This installment of MIT Press series Software Studies has an unusual title, at least for the non-coding population. It is a single line of BASIC that, if the code is executed, prints an infinite string consisting of two characters, selected at random. The last instruction at the end of the program line (GOTO 10) instructs the computer to go back to the beginning of line 10 of the program, execute its instructions, and generate and print out another character based on the algorithm.
Written as a collaborative effort by ten authors, who point out that it is an unusual book “in its focus on a single line of code, an extremely concise BASIC program that is simply called 10 PRINT throughout.”
The authors describe their approach and methodology as follows:
The eponymous program is treated as a distinct cultural artifact, but it also serves as a grain of sand from which entire worlds become visible; as a Rosetta Stone that yields important access to the phenomenon of creative computing and the way computer programs exist in culture.
For those who do not remember the heady Commodore 64 programming days, here’s a simulation of the 10 PRINT code:
The many connections the authors draw between this little piece of software and large, cultural themes are astonishing and–even though not always completely convincing–very stimulating. The authors connect the single line of code to Duchamp’s droppages [Duchamp (1914) : Three Standard Stoppages], to cultural memes like the figure of the maze, and to familiar screensavers. In the process, the authors provide an insightful and stimulating commentary on the evolution of programming languages and the cultural parameters in which this evolution took place.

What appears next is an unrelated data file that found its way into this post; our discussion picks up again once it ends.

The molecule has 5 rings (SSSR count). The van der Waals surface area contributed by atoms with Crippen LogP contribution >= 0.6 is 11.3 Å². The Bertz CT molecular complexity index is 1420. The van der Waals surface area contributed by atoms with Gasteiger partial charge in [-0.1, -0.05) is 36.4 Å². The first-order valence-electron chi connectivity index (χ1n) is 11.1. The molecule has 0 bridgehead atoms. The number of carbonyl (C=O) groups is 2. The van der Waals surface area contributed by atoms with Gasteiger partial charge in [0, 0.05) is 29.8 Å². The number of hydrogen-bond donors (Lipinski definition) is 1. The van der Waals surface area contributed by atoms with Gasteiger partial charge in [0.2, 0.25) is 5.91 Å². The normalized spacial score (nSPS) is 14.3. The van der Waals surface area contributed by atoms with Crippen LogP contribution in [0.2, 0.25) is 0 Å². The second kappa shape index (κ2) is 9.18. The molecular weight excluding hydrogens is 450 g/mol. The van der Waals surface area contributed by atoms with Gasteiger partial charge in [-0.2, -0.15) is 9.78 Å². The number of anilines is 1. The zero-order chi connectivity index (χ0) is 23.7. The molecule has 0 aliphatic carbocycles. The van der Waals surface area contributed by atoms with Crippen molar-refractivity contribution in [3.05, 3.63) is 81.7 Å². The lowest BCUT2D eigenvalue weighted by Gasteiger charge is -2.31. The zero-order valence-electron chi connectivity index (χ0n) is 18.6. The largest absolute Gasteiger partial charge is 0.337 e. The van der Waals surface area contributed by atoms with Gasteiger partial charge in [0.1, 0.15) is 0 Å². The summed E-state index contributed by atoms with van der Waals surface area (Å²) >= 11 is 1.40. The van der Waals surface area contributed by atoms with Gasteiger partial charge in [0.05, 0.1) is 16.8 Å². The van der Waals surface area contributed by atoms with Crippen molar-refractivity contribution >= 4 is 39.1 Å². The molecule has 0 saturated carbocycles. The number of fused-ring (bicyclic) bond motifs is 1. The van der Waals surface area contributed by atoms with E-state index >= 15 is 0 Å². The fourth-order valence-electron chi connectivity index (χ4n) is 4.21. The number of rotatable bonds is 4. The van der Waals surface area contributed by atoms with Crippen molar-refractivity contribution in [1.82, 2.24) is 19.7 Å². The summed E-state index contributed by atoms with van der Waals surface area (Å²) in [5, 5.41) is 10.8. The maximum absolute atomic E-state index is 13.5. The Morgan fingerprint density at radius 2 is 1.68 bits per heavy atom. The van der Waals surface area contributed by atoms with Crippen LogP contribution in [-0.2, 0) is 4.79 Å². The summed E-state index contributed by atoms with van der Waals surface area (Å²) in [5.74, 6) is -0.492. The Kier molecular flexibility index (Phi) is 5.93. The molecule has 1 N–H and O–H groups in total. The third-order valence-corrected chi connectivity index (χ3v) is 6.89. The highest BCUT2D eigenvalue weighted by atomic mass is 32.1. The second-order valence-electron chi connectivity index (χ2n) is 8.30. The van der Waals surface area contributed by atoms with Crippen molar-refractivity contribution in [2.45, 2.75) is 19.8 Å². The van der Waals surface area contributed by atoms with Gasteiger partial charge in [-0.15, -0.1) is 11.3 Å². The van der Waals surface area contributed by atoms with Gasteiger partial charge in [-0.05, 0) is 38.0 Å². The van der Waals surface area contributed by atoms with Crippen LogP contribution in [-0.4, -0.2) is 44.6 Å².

Geeta Dayal, Slate, comments that the book is “occasionally whiplash-inducing in its headlong rush through history, the connections it makes over 294 pages are inspired. One of the most compelling sections of the book discusses the cultural history of mazes, relating 10 PRINT’s maze back to the labyrinth of Knossos, where, according to the great Greek myth, Theseus waged battle with the terrifying Minotaur.”
Software studies proposes histories of computational cultures and works with the intellectual resources of computing to develop reflexive thinking about its entanglements and possibilities. It does this both in the scholarly modes of the humanities and social sciences and in the software creation and research modes of computer science, the arts, and design.
All royalties from the sale of this book are being donated to PLAYPOWER, a nonprofit organization that supports affordable, effective, fun learning games. PLAYPOWER uses a radically affordable TV-computer based on the 6502 processor (the same chip that was used in the Commodore 64) as a platform for learning games in the developing world. The book is available directly through MIT Software Studies or take a look at our selection of MIT Software and Digital Humanities titles available through our Amazon Affiliation.
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This article was first published on DIGITALSOULS.COM on Dec.21, 2012.